The New Johari Window #34 Alternative Johari Models II: Stabilized Interaction Model

The New Johari Window #34 Alternative Johari Models II: Stabilized Interaction Model

Small Quad Two/Large Quad Four

When the second quad is small and the fourth quad is large, the following statement would seem appropriate: “I have a large amount of unconscious material that remains ‘well-protected’ from other people.”

In Jungian terms, this person’s “persona” (mask) is selectively strong (very thick). Nothing leaks out through these strong personal barriers, unless the person with the mask wants the leaking to occur.

The tension in this configuration resides not only in the presence of this selective barrier, but also in the lack of alignment of this large Quad Four and small Quad Two with the size of Quad One and Quad Three. This person remains relatively open (Quad One), but devotes considerable energy to managing this quadrant—and must always be diligent (since Quad Four is large and perhaps even growing in power, given that it is being repressed). This person’s private self (Quad Three) remains fairly large, but doesn’t grow larger, even though Quad Four remains large. Nothing much is being learned about oneself from Quad Four material. Energy must be expended in protecting this boundary between Quad Three and Quad One, just as energy must be expended in protecting the barrier between Quad One and Quad Two.

The tension can be reduced by relaxing one’s vigilance and allowing Quad Two to expand. This shift can be of particular value if other people will provide us with feedback about what they observe in our behavior, how they interpret what is observed, and how this behavior impacts on their own relationship with us when we have relaxed our defenses. This is one of the values inherent in effectively run human relations workshops.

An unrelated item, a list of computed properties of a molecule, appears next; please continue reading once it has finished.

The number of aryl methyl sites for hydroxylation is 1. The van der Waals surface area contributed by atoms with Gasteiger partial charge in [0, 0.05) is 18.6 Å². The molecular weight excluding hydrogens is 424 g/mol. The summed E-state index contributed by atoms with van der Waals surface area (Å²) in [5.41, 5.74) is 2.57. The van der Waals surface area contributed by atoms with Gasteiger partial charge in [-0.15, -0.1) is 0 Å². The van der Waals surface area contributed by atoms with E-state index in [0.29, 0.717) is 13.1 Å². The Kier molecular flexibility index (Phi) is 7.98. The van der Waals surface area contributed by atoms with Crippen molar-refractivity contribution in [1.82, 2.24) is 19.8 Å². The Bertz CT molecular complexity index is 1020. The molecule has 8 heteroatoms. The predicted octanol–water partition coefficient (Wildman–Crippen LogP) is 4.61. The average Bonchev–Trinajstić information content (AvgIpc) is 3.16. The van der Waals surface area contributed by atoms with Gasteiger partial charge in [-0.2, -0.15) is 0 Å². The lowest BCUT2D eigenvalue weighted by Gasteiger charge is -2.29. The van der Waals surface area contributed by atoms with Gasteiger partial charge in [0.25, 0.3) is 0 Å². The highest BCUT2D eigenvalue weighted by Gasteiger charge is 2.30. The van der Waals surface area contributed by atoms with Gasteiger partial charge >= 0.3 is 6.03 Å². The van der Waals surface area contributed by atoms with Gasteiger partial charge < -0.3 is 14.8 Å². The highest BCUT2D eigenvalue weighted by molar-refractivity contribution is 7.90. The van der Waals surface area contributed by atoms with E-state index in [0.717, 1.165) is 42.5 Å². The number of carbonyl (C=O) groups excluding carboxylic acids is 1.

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About the Author

William BergquistWilliam Bergquist, Ph.D. An international coach and consultant in the fields of psychology, management and public administration, author of more than 50 books, and president of a psychology institute. Dr. Bergquist consults on and writes about personal, group, organizational and societal transitions and transformations. His published work ranges from the personal transitions of men and women in their 50s and the struggles of men and women in recovering from strokes to the experiences of freedom among the men and women of Eastern Europe following the collapse of the Soviet Union. In recent years, Bergquist has focused on the processes of organizational coaching. He is coauthor with Agnes Mura of coachbook, co-founder of the International Journal of Coaching in Organizations and co-founder of the International Consortium for Coaching in Organizations.

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